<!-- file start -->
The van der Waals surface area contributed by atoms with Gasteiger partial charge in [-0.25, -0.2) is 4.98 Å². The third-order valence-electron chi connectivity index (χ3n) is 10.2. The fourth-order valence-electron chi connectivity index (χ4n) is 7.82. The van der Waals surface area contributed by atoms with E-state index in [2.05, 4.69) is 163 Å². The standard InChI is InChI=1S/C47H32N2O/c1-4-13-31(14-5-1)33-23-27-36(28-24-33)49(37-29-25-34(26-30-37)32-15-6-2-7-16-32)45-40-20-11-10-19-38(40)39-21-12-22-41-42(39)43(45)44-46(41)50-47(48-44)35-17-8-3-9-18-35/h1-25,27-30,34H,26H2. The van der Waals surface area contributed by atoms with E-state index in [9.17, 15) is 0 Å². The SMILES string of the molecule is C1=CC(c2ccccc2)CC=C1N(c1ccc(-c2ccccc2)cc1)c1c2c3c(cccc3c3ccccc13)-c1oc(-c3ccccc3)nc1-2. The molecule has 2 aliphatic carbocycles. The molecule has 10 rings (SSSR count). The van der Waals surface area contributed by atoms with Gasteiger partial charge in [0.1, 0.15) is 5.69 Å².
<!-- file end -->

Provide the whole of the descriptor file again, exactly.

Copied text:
The van der Waals surface area contributed by atoms with Gasteiger partial charge in [-0.25, -0.2) is 4.98 Å². The third-order valence-electron chi connectivity index (χ3n) is 10.2. The fourth-order valence-electron chi connectivity index (χ4n) is 7.82. The van der Waals surface area contributed by atoms with E-state index in [2.05, 4.69) is 163 Å². The standard InChI is InChI=1S/C47H32N2O/c1-4-13-31(14-5-1)33-23-27-36(28-24-33)49(37-29-25-34(26-30-37)32-15-6-2-7-16-32)45-40-20-11-10-19-38(40)39-21-12-22-41-42(39)43(45)44-46(41)50-47(48-44)35-17-8-3-9-18-35/h1-25,27-30,34H,26H2. The van der Waals surface area contributed by atoms with E-state index in [9.17, 15) is 0 Å². The SMILES string of the molecule is C1=CC(c2ccccc2)CC=C1N(c1ccc(-c2ccccc2)cc1)c1c2c3c(cccc3c3ccccc13)-c1oc(-c3ccccc3)nc1-2. The molecule has 2 aliphatic carbocycles. The molecule has 10 rings (SSSR count). The van der Waals surface area contributed by atoms with Gasteiger partial charge in [0.1, 0.15) is 5.69 Å².